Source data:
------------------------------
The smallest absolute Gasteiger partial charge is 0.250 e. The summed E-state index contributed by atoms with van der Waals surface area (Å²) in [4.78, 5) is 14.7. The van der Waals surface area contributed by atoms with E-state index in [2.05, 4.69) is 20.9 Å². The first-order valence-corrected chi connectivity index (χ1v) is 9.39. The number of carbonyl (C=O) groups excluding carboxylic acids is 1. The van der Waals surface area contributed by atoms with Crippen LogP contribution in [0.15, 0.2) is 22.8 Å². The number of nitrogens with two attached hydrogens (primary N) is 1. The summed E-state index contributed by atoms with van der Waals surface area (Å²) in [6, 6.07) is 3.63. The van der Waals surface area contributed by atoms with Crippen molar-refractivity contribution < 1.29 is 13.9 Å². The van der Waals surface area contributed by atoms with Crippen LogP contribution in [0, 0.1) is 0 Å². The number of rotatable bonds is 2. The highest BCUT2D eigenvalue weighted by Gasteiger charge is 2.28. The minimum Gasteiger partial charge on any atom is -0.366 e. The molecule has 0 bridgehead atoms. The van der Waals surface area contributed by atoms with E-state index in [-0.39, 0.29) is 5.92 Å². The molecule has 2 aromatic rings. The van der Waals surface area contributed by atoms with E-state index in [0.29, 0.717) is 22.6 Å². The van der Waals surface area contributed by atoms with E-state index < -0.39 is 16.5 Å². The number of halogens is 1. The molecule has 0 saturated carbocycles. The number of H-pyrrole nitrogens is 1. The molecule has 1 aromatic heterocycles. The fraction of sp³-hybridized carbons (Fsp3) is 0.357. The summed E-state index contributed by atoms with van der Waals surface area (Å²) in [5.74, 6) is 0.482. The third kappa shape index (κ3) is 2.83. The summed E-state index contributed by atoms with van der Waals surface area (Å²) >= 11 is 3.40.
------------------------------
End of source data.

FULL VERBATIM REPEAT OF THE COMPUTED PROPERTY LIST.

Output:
The smallest absolute Gasteiger partial charge is 0.250 e. The summed E-state index contributed by atoms with van der Waals surface area (Å²) in [4.78, 5) is 14.7. The van der Waals surface area contributed by atoms with E-state index in [2.05, 4.69) is 20.9 Å². The first-order valence-corrected chi connectivity index (χ1v) is 9.39. The number of carbonyl (C=O) groups excluding carboxylic acids is 1. The van der Waals surface area contributed by atoms with Crippen LogP contribution in [0.15, 0.2) is 22.8 Å². The number of nitrogens with two attached hydrogens (primary N) is 1. The summed E-state index contributed by atoms with van der Waals surface area (Å²) in [6, 6.07) is 3.63. The van der Waals surface area contributed by atoms with Crippen molar-refractivity contribution < 1.29 is 13.9 Å². The van der Waals surface area contributed by atoms with Crippen LogP contribution in [0, 0.1) is 0 Å². The number of rotatable bonds is 2. The highest BCUT2D eigenvalue weighted by Gasteiger charge is 2.28. The minimum Gasteiger partial charge on any atom is -0.366 e. The molecule has 0 bridgehead atoms. The van der Waals surface area contributed by atoms with E-state index in [-0.39, 0.29) is 5.92 Å². The molecule has 2 aromatic rings. The van der Waals surface area contributed by atoms with E-state index in [0.29, 0.717) is 22.6 Å². The van der Waals surface area contributed by atoms with E-state index < -0.39 is 16.5 Å². The number of halogens is 1. The molecule has 0 saturated carbocycles. The number of H-pyrrole nitrogens is 1. The molecule has 1 aromatic heterocycles. The fraction of sp³-hybridized carbons (Fsp3) is 0.357. The summed E-state index contributed by atoms with van der Waals surface area (Å²) in [5.74, 6) is 0.482. The third kappa shape index (κ3) is 2.83. The summed E-state index contributed by atoms with van der Waals surface area (Å²) >= 11 is 3.40.